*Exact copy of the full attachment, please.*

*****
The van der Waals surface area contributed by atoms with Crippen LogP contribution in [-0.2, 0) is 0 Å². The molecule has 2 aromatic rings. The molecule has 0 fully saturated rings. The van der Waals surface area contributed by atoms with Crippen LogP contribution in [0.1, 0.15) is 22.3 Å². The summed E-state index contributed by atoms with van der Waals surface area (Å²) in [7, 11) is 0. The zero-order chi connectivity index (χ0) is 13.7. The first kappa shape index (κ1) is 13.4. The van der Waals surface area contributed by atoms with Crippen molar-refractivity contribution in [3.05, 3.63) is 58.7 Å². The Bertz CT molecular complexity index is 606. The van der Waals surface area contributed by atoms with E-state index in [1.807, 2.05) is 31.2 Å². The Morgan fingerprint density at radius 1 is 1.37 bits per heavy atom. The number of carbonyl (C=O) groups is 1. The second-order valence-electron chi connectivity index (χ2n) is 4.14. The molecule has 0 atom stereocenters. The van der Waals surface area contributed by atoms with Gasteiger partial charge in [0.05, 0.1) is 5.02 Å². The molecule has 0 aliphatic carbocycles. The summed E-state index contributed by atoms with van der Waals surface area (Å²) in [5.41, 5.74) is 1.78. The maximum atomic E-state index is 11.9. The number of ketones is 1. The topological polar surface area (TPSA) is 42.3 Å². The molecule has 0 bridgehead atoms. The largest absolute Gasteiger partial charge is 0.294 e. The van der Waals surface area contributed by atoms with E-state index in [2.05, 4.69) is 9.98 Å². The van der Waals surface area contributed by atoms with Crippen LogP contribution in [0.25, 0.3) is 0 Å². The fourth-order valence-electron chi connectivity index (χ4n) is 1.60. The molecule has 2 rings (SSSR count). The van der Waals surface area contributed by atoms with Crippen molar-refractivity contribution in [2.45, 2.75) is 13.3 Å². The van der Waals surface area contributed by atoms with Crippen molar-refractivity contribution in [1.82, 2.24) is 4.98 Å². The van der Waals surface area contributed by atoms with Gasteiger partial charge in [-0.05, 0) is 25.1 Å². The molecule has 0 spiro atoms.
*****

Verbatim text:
The van der Waals surface area contributed by atoms with Crippen LogP contribution in [-0.2, 0) is 0 Å². The molecule has 2 aromatic rings. The molecule has 0 fully saturated rings. The van der Waals surface area contributed by atoms with Crippen LogP contribution in [0.1, 0.15) is 22.3 Å². The summed E-state index contributed by atoms with van der Waals surface area (Å²) in [7, 11) is 0. The zero-order chi connectivity index (χ0) is 13.7. The first kappa shape index (κ1) is 13.4. The van der Waals surface area contributed by atoms with Crippen molar-refractivity contribution in [3.05, 3.63) is 58.7 Å². The Bertz CT molecular complexity index is 606. The van der Waals surface area contributed by atoms with E-state index in [1.807, 2.05) is 31.2 Å². The Morgan fingerprint density at radius 1 is 1.37 bits per heavy atom. The number of carbonyl (C=O) groups is 1. The second-order valence-electron chi connectivity index (χ2n) is 4.14. The molecule has 0 atom stereocenters. The van der Waals surface area contributed by atoms with Gasteiger partial charge in [0.05, 0.1) is 5.02 Å². The molecule has 0 aliphatic carbocycles. The summed E-state index contributed by atoms with van der Waals surface area (Å²) in [5.41, 5.74) is 1.78. The maximum atomic E-state index is 11.9. The number of ketones is 1. The topological polar surface area (TPSA) is 42.3 Å². The molecule has 0 bridgehead atoms. The largest absolute Gasteiger partial charge is 0.294 e. The van der Waals surface area contributed by atoms with E-state index in [2.05, 4.69) is 9.98 Å². The van der Waals surface area contributed by atoms with Crippen LogP contribution in [0.25, 0.3) is 0 Å². The fourth-order valence-electron chi connectivity index (χ4n) is 1.60. The molecule has 2 rings (SSSR count). The van der Waals surface area contributed by atoms with Crippen molar-refractivity contribution in [2.45, 2.75) is 13.3 Å². The van der Waals surface area contributed by atoms with Crippen molar-refractivity contribution in [1.82, 2.24) is 4.98 Å². The van der Waals surface area contributed by atoms with Gasteiger partial charge in [-0.05, 0) is 25.1 Å². The molecule has 0 spiro atoms.